A blockade of Libya’s oil production will continue, forces loyal to strongman Khalifa Haftar have warned, although the country’s National Oil Corporation announced this week the resumption of production.
Libya, which sits atop Africa’s largest proven crude oil reserves, is torn between the rival powers of the UN-recognized Government of National Accord (GNA) in Tripoli and eastern-based Haftar.
Since January, groups loyal to Haftar have been blocking the production and export of oil from the country’s most important fields and terminals, claiming they want a fair distribution of the oil revenues managed by Tripoli.
“The closure of ports and oil fields will be maintained until the demands of the Libyan people are satisfied,” said a statement published late Saturday on Facebook by pro-Haftar forces spokesman Ahmad al-Mismari.
“Only one oil tanker” is authorized to load “a quantity of stored oil,” as agreed “with the international community and brotherly and friendly countries” that have requested it, said the statement without elaborating.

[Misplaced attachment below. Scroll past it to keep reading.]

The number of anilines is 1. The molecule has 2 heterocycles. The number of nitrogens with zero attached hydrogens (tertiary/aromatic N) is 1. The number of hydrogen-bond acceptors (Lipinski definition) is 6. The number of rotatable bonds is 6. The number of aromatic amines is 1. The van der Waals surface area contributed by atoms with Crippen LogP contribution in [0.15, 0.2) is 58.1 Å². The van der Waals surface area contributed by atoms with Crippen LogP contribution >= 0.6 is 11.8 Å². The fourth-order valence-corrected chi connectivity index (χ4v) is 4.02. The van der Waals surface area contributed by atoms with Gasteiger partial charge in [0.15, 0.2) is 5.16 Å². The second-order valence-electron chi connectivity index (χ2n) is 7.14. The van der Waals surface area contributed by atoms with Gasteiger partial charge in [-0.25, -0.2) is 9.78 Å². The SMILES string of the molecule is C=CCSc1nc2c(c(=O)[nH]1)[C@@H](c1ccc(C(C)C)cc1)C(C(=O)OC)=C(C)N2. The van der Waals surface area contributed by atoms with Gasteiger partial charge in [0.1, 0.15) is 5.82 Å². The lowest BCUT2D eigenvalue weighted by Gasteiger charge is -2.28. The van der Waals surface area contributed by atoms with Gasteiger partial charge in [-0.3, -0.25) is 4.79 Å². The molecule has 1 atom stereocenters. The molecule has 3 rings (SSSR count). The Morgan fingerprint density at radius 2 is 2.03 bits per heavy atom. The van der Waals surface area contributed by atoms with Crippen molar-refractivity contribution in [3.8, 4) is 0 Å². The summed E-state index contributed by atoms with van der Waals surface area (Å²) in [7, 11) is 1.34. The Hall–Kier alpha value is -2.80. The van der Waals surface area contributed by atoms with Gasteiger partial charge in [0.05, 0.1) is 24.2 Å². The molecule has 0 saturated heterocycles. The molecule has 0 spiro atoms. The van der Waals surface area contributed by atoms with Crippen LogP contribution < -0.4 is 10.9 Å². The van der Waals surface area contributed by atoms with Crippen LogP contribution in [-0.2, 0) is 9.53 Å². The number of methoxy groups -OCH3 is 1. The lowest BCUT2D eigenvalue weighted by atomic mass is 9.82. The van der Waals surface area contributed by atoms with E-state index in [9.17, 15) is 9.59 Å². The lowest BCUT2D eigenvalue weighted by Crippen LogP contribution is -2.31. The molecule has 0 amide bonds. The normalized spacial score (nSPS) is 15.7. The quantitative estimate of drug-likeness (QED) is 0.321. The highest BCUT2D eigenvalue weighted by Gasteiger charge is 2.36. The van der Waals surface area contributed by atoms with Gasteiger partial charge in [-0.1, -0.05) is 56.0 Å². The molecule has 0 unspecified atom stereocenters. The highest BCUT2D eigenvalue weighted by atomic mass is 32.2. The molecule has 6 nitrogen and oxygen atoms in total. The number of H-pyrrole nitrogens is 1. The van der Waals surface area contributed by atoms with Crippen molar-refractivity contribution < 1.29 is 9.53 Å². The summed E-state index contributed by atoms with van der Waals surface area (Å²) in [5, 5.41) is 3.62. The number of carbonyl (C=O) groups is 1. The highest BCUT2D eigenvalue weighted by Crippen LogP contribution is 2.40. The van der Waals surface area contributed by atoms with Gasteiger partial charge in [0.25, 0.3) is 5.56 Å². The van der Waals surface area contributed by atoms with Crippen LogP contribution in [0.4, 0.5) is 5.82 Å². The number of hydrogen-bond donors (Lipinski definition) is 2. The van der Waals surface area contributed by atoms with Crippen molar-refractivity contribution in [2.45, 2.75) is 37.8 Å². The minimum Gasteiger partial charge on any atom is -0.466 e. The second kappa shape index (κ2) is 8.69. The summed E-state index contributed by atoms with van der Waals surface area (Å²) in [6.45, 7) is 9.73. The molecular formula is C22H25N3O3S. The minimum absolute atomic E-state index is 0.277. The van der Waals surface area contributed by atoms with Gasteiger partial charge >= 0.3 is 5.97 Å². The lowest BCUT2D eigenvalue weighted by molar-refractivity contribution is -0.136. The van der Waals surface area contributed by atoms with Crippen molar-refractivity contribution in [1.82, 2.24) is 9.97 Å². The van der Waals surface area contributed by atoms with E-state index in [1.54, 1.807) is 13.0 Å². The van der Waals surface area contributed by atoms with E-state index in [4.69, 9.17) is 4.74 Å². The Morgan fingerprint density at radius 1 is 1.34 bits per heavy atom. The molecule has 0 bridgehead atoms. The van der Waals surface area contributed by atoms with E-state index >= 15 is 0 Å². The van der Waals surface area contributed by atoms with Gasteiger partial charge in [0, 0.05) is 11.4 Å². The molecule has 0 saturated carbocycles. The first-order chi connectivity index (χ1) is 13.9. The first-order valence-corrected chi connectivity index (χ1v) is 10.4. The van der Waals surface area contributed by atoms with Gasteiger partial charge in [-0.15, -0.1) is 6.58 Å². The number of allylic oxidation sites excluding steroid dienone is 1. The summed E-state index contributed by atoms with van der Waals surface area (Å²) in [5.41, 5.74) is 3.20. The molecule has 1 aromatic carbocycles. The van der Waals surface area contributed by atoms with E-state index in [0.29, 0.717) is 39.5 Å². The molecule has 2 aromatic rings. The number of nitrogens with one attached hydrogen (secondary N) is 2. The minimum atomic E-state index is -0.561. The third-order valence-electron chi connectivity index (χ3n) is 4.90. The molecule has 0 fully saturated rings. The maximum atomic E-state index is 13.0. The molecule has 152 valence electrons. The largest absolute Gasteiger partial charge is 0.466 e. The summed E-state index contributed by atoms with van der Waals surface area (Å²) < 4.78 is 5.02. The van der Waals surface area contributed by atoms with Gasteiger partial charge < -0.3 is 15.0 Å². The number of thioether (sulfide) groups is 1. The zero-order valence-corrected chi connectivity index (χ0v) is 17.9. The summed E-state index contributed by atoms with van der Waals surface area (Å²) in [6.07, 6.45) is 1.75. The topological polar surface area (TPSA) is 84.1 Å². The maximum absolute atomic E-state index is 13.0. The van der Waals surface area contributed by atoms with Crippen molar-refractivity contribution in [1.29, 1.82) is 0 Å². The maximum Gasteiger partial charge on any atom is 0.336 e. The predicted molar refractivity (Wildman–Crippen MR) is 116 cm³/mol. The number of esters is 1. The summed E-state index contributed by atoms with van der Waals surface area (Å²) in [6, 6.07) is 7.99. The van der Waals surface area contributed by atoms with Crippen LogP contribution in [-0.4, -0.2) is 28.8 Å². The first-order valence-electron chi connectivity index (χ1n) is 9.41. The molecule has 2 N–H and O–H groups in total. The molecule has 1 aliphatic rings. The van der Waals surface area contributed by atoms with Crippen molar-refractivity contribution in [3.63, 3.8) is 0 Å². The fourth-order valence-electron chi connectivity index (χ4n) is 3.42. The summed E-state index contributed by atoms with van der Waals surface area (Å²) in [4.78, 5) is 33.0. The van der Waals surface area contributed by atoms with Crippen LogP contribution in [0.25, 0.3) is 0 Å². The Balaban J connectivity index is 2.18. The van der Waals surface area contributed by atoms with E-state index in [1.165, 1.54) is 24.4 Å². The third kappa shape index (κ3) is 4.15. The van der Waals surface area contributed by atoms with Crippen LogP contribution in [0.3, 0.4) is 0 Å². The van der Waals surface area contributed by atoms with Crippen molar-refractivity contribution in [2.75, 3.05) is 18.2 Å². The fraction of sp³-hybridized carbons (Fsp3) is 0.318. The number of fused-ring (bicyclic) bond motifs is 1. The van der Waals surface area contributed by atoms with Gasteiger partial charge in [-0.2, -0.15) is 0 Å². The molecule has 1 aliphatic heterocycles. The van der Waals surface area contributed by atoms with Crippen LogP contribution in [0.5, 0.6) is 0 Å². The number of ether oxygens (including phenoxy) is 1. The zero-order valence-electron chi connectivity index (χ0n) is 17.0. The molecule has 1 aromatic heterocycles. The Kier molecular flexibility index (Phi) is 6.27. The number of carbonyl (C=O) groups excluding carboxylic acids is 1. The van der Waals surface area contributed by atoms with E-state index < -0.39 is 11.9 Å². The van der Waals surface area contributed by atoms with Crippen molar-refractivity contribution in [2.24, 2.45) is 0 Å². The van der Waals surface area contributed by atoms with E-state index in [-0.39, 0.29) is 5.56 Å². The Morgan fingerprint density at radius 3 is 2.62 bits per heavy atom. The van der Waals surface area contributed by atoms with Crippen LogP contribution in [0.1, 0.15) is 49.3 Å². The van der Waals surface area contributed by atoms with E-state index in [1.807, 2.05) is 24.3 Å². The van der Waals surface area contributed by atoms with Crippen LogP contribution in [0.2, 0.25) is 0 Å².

Libya’s National Oil Corporation (NOC) had announced Friday the resumption of crude production and exports after a nearly six-month shutdown due to conflict dividing the country.
Oil exports are the source of almost all state revenue in Libya, which has been mired in chaos since the ouster and killing of dictator Moammar Gaddafi in a 2011 NATO-backed uprising.
A first ship was due to start loading crude from the Al-Sidra oil port in the east of the country, the NOC had said.
But the state oil giant warned it would take time for output to return to previous levels because of major damage to energy infrastructure.
Supported by Turkey, pro-GNA forces have scored important victories in recent months, regaining control of the northwest and driving out forces loyal to Haftar, who had launched an abortive offensive in April 2019 to seize Tripoli. Haftar is backed by Egypt, the United Arab Emirates and Russia.
The NOC had invoked force majeure in response to the blockade — a measure used in exceptional circumstances that allows it to be exonerated from liability in the event of non-compliance with oil delivery contracts.
The company said Friday that it had “lifted force majeure on all oil exports from Libya.”
Earlier this month, the NOC had reported talks, “supervised by the United Nations and the United States,” to allow the resumption of production.